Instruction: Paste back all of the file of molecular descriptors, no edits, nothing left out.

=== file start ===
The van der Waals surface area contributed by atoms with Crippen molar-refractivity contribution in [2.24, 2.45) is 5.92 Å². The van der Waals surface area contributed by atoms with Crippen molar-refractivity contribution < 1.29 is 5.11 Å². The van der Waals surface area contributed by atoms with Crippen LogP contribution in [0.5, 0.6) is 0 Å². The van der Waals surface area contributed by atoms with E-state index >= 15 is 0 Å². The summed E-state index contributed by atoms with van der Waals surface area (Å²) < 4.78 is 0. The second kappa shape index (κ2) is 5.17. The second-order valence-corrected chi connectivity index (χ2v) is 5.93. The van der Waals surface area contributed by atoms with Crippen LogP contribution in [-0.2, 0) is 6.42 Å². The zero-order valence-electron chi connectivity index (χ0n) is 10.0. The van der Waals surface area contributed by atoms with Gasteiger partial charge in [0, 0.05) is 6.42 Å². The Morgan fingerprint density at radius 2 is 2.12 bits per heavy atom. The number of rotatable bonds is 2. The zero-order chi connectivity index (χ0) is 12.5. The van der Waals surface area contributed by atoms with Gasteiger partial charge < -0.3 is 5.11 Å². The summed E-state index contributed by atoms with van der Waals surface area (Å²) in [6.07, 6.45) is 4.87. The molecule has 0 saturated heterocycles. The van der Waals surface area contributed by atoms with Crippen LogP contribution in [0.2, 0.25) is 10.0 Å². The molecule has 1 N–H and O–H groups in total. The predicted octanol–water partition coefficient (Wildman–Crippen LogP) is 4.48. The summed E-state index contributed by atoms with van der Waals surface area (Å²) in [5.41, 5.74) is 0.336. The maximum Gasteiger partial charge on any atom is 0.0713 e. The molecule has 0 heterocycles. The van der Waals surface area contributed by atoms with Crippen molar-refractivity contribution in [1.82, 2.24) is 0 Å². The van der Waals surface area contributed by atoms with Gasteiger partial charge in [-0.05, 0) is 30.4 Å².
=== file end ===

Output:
The van der Waals surface area contributed by atoms with Crippen molar-refractivity contribution in [2.24, 2.45) is 5.92 Å². The van der Waals surface area contributed by atoms with Crippen molar-refractivity contribution < 1.29 is 5.11 Å². The van der Waals surface area contributed by atoms with Crippen LogP contribution in [0.5, 0.6) is 0 Å². The van der Waals surface area contributed by atoms with E-state index >= 15 is 0 Å². The summed E-state index contributed by atoms with van der Waals surface area (Å²) < 4.78 is 0. The second kappa shape index (κ2) is 5.17. The second-order valence-corrected chi connectivity index (χ2v) is 5.93. The van der Waals surface area contributed by atoms with Crippen LogP contribution in [-0.2, 0) is 6.42 Å². The zero-order valence-electron chi connectivity index (χ0n) is 10.0. The van der Waals surface area contributed by atoms with Gasteiger partial charge in [0, 0.05) is 6.42 Å². The Morgan fingerprint density at radius 2 is 2.12 bits per heavy atom. The number of rotatable bonds is 2. The zero-order chi connectivity index (χ0) is 12.5. The van der Waals surface area contributed by atoms with Gasteiger partial charge < -0.3 is 5.11 Å². The summed E-state index contributed by atoms with van der Waals surface area (Å²) in [6.07, 6.45) is 4.87. The molecule has 0 saturated heterocycles. The van der Waals surface area contributed by atoms with Crippen LogP contribution in [0.2, 0.25) is 10.0 Å². The molecule has 1 N–H and O–H groups in total. The predicted octanol–water partition coefficient (Wildman–Crippen LogP) is 4.48. The summed E-state index contributed by atoms with van der Waals surface area (Å²) in [5.41, 5.74) is 0.336. The maximum Gasteiger partial charge on any atom is 0.0713 e. The molecule has 0 heterocycles. The van der Waals surface area contributed by atoms with Crippen molar-refractivity contribution in [1.82, 2.24) is 0 Å². The van der Waals surface area contributed by atoms with Gasteiger partial charge in [-0.05, 0) is 30.4 Å².